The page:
The AAHCB is also a challenging and fun way for students to expand their knowledge of African American History in highly competitive local and national competitions.

Election Day
5 April 2016



The Mission of the 100 Black Men of Madison, Inc. is to improve the quality of life within our communities and enhance educational and economic opportunities for all African Americans.


100 Black Men of Madison, Inc. seeks to serve as a beacon of leadership by utilizing our diverse talents to create environments where our children are motivated to achieve, and to empower our people to become self-sufficient shareholders in the economic and social fabric of the communities we serve.



100 Black Men of Madison, Inc. is committed to the intellectual development of youth and the economic empowerment of the African American community based on the following precepts: respect for family, spirituality, justice, and integrity.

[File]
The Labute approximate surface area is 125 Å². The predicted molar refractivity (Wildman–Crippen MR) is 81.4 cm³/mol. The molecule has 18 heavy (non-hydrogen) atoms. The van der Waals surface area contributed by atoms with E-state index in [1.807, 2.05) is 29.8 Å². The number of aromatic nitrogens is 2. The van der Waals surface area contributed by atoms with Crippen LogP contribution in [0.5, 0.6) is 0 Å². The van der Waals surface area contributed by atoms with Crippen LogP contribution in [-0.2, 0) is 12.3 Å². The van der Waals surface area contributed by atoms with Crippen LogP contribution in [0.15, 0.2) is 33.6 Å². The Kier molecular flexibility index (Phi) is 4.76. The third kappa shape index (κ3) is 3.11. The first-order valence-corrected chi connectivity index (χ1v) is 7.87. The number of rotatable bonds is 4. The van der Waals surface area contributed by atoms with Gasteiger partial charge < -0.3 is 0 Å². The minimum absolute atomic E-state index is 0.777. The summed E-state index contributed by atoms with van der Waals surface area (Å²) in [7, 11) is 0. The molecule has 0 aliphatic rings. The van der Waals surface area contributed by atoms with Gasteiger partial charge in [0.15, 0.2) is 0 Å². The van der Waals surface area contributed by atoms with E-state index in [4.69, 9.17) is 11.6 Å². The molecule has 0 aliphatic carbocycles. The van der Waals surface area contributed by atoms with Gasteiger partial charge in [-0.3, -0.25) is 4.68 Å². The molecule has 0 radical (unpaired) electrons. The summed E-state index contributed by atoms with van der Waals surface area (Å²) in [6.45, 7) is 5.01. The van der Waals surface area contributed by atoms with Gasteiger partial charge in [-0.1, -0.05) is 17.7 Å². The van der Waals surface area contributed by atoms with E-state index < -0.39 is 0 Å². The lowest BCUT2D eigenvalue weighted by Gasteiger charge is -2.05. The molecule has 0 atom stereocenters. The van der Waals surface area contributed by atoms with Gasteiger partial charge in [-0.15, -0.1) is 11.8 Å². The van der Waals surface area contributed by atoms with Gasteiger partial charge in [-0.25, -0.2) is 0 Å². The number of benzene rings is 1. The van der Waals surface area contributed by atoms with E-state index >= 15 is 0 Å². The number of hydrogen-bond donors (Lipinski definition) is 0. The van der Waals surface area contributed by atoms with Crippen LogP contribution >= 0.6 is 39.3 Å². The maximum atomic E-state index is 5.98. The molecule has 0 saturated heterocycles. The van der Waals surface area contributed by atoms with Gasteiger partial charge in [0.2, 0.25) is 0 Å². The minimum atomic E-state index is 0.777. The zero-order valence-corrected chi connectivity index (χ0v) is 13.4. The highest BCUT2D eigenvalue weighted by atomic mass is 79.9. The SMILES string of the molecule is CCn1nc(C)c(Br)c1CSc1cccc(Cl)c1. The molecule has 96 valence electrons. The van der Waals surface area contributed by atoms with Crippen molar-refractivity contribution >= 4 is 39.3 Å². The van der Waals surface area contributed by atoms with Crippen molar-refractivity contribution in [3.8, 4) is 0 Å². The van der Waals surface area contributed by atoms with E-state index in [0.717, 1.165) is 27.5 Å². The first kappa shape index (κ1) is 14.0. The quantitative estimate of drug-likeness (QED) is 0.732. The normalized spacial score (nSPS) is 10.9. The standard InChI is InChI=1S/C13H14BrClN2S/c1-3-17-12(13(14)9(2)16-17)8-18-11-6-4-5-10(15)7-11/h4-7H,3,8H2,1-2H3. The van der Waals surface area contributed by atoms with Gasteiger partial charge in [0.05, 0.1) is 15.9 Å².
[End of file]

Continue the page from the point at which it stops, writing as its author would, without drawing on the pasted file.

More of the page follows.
100 Black Men of Madison, Inc.
P.O. Box 787
Madison, WI 53701
E-Mail | Website

Now Accepting Articles & Photos
We are currently accepting stories and photographs for future issues of "What They See Is What They Will Be."  Please submit your stories and event photos for consideration.  Submission does not guarantee placement in this publication.
Stories should be 200 words or less and electronic photos should be 300 DPI or better in .JPG format (NO SCANNED PHOTOS).  Include captions for each photo (who, what, when, and where).  Photos without captions WILL NOT be considered. 
Submit your stories and photos (with captions) to president@100blackmenmadison.com.